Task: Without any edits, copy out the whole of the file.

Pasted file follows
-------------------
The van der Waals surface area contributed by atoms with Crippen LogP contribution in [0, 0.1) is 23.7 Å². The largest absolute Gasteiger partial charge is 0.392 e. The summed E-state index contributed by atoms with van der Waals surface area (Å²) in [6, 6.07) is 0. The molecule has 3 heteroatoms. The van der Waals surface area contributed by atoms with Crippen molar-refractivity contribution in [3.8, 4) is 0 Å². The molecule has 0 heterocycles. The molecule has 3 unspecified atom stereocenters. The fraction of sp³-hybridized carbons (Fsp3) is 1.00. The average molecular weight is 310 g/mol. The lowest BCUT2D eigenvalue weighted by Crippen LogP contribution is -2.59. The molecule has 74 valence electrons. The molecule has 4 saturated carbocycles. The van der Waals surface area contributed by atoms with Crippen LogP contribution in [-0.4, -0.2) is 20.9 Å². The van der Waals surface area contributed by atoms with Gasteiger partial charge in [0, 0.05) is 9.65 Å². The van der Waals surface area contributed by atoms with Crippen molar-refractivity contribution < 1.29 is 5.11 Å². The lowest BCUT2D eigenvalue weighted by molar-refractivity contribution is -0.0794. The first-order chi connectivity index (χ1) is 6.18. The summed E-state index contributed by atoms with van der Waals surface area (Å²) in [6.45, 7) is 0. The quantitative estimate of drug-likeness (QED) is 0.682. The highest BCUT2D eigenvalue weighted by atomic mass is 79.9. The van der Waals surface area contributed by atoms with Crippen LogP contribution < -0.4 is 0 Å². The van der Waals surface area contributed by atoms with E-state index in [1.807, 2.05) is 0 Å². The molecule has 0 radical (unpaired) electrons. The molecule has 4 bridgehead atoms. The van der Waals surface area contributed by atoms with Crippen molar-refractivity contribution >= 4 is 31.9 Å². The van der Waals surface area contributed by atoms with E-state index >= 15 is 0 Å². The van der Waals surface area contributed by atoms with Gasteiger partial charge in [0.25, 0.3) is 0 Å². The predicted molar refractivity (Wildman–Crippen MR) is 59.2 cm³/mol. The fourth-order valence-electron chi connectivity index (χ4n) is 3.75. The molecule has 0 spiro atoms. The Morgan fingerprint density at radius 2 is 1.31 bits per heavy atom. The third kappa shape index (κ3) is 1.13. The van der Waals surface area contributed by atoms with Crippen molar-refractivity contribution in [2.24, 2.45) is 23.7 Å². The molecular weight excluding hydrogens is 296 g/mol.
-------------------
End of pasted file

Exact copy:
The van der Waals surface area contributed by atoms with Crippen LogP contribution in [0, 0.1) is 23.7 Å². The largest absolute Gasteiger partial charge is 0.392 e. The summed E-state index contributed by atoms with van der Waals surface area (Å²) in [6, 6.07) is 0. The molecule has 3 heteroatoms. The van der Waals surface area contributed by atoms with Crippen molar-refractivity contribution in [3.8, 4) is 0 Å². The molecule has 0 heterocycles. The molecule has 3 unspecified atom stereocenters. The fraction of sp³-hybridized carbons (Fsp3) is 1.00. The average molecular weight is 310 g/mol. The lowest BCUT2D eigenvalue weighted by Crippen LogP contribution is -2.59. The molecule has 74 valence electrons. The molecule has 4 saturated carbocycles. The van der Waals surface area contributed by atoms with Crippen LogP contribution in [-0.4, -0.2) is 20.9 Å². The van der Waals surface area contributed by atoms with Gasteiger partial charge in [0, 0.05) is 9.65 Å². The van der Waals surface area contributed by atoms with Crippen molar-refractivity contribution < 1.29 is 5.11 Å². The lowest BCUT2D eigenvalue weighted by molar-refractivity contribution is -0.0794. The first-order chi connectivity index (χ1) is 6.18. The summed E-state index contributed by atoms with van der Waals surface area (Å²) in [6.45, 7) is 0. The quantitative estimate of drug-likeness (QED) is 0.682. The highest BCUT2D eigenvalue weighted by atomic mass is 79.9. The van der Waals surface area contributed by atoms with Crippen LogP contribution < -0.4 is 0 Å². The van der Waals surface area contributed by atoms with E-state index in [1.807, 2.05) is 0 Å². The molecule has 0 radical (unpaired) electrons. The molecule has 4 bridgehead atoms. The van der Waals surface area contributed by atoms with Crippen molar-refractivity contribution >= 4 is 31.9 Å². The van der Waals surface area contributed by atoms with E-state index >= 15 is 0 Å². The van der Waals surface area contributed by atoms with Gasteiger partial charge in [0.25, 0.3) is 0 Å². The predicted molar refractivity (Wildman–Crippen MR) is 59.2 cm³/mol. The fourth-order valence-electron chi connectivity index (χ4n) is 3.75. The molecule has 0 spiro atoms. The Morgan fingerprint density at radius 2 is 1.31 bits per heavy atom. The third kappa shape index (κ3) is 1.13. The van der Waals surface area contributed by atoms with Crippen molar-refractivity contribution in [2.24, 2.45) is 23.7 Å². The molecular weight excluding hydrogens is 296 g/mol.